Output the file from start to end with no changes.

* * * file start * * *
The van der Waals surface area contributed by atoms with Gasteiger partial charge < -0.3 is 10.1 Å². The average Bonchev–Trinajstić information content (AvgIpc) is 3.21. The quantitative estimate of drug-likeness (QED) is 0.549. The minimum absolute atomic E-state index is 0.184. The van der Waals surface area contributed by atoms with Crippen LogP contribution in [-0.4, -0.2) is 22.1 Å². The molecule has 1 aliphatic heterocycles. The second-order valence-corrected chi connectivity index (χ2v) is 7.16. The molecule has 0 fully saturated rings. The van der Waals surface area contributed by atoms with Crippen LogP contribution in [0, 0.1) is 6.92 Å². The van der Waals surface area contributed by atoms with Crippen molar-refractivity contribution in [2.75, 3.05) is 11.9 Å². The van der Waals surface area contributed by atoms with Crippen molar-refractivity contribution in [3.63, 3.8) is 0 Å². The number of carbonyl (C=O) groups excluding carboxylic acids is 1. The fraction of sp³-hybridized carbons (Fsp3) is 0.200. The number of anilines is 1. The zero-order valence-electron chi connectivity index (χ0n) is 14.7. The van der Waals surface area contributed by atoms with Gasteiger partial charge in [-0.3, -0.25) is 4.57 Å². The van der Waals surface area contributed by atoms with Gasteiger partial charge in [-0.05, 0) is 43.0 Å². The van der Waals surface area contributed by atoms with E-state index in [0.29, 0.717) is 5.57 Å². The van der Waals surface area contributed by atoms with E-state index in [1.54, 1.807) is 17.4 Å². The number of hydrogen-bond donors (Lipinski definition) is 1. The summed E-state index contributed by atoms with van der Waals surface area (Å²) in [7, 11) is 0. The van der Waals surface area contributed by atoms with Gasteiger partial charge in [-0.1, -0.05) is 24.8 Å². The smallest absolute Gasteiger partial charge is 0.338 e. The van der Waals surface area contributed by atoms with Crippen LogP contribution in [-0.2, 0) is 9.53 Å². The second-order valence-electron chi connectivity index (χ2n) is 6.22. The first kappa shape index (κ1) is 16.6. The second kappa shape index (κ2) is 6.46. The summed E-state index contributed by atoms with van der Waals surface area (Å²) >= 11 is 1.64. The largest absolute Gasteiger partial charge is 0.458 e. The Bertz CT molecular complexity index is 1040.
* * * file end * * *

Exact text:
The van der Waals surface area contributed by atoms with Gasteiger partial charge < -0.3 is 10.1 Å². The average Bonchev–Trinajstić information content (AvgIpc) is 3.21. The quantitative estimate of drug-likeness (QED) is 0.549. The minimum absolute atomic E-state index is 0.184. The van der Waals surface area contributed by atoms with Crippen LogP contribution in [-0.4, -0.2) is 22.1 Å². The molecule has 1 aliphatic heterocycles. The second-order valence-corrected chi connectivity index (χ2v) is 7.16. The molecule has 0 fully saturated rings. The van der Waals surface area contributed by atoms with Crippen LogP contribution in [0, 0.1) is 6.92 Å². The van der Waals surface area contributed by atoms with Crippen molar-refractivity contribution in [2.75, 3.05) is 11.9 Å². The van der Waals surface area contributed by atoms with Crippen molar-refractivity contribution in [3.63, 3.8) is 0 Å². The number of carbonyl (C=O) groups excluding carboxylic acids is 1. The fraction of sp³-hybridized carbons (Fsp3) is 0.200. The number of anilines is 1. The zero-order valence-electron chi connectivity index (χ0n) is 14.7. The van der Waals surface area contributed by atoms with Gasteiger partial charge in [-0.3, -0.25) is 4.57 Å². The van der Waals surface area contributed by atoms with Gasteiger partial charge in [-0.05, 0) is 43.0 Å². The van der Waals surface area contributed by atoms with E-state index in [0.29, 0.717) is 5.57 Å². The van der Waals surface area contributed by atoms with E-state index in [1.54, 1.807) is 17.4 Å². The number of hydrogen-bond donors (Lipinski definition) is 1. The summed E-state index contributed by atoms with van der Waals surface area (Å²) in [7, 11) is 0. The van der Waals surface area contributed by atoms with Gasteiger partial charge in [-0.1, -0.05) is 24.8 Å². The smallest absolute Gasteiger partial charge is 0.338 e. The van der Waals surface area contributed by atoms with Crippen LogP contribution in [-0.2, 0) is 9.53 Å². The second-order valence-electron chi connectivity index (χ2n) is 6.22. The first kappa shape index (κ1) is 16.6. The second kappa shape index (κ2) is 6.46. The summed E-state index contributed by atoms with van der Waals surface area (Å²) >= 11 is 1.64. The largest absolute Gasteiger partial charge is 0.458 e. The Bertz CT molecular complexity index is 1040.